Pro-democracy protests in Syria appeared to have started in earnest Tuesday, as a group of 200 mostly young protesters gathered in the Syrian capital Damascus to demand reforms and the ouster of Syrian President Bashar al-Assad in a 'Day of Rage', Deutsche Presse-Agentur reported.
A Facebook group called “The Syrian Revolution 2011 Syrian revolt against Bashar al-Assad” garnered more than 41,000 fans, Syrian Twitter users tweeted for the world to pay attention, and video footage emerged that purportedly showed the protests.
Witnesses said the gathering was relatively small, but significant for a country in which anti-government protests are rare. Rights groups and activists blamed the low turnout on an internet crackdown by the government.‘Cyber activist’ Malath Aumran told the Post that protesters will gather again this afternoon.
WATCH the video footage that purportedly shows a demonstration in Syria Tuesday:
The Syrian people say they are protesting against the repressive measures of Assad’s regime, including a tightening of Internet censorship, expanded use of travel bans, and the arrest of political prisoners.
Two hundred Web sites are inaccessible in Syria and a law was put into place in 2007 that forces Internet cafes to record all the comments users post on chat forums, Reporters Without Borders reported. Assad has permitted the existence of radio stations playing Western pop music, but Web sites such as Wikipedia, YouTube, Facebook, were banned, the Economist reported in 2008. In February 2010, Syria lifted the ban on Facebook and YouTube but convicted a teenage girl of espionage and sentenced her to five years in prison for political poetry she wrote on her blog, AFP reported.
The regime has also expanded the use of travel bans against dissidents to prevent them going abroad, a practice illegal under international law, according to the Economist in September 2010.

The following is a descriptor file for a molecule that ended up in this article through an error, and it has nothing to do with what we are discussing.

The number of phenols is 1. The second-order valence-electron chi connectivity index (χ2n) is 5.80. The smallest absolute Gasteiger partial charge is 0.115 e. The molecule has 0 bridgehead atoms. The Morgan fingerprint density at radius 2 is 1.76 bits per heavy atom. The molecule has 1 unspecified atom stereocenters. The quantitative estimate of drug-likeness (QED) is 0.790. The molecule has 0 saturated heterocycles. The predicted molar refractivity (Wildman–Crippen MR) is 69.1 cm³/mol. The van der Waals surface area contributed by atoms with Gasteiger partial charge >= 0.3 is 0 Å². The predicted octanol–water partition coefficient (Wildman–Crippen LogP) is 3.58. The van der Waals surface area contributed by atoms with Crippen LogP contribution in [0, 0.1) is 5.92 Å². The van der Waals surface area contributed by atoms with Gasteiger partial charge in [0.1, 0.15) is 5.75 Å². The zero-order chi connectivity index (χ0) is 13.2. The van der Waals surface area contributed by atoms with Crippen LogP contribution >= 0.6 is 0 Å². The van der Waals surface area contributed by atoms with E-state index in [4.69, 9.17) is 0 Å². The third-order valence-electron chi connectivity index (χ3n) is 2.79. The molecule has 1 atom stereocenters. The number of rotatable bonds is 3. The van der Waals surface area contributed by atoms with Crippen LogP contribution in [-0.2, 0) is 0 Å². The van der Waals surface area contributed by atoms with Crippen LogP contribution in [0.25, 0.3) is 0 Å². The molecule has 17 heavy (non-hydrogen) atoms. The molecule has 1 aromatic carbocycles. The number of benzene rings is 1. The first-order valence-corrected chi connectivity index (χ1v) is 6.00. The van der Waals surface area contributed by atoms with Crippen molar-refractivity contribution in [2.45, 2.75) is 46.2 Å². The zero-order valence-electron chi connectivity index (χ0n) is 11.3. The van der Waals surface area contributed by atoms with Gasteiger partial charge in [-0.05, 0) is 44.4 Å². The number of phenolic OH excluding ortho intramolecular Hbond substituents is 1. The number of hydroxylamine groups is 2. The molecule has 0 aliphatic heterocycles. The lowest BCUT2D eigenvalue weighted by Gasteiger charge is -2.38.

In 2007, the New York Times reported the arrest of 30 political prisoners in Syria.
Leading up to today’s protests, Foreign Policy Magazine analyzed the likelihood of Assad’s regime in using force against protesters if pro-democracy demonstrations began:
Bashar al-Assad’s threat to use force against protesters would be more plausible than Tunisia’s or Egypt’s were. So, unlike in Tunisia and Egypt, where a professionally trained military tended to play an independent role, the regime and its loyal forces have been able to deter all but the most resolute and fearless oppositional activists. In this respect, the situation in Syria is to a certain degree comparable to Saddam Hussein’s strong Sunni minority rule in Iraq. At the same time, it is significantly different from Libya, where the military, although brutal and loyal to the regime, is a more disorganized group of militant thugs than a trained and disciplined army.
As protests began, Syrian Twitter users in and outside of the country tweeted for the world to pay attention:
We’ll update you as soon as we have more information.
This post originally did not state that Facebook and Youtube’s ban had been lifted. This version has been corrected.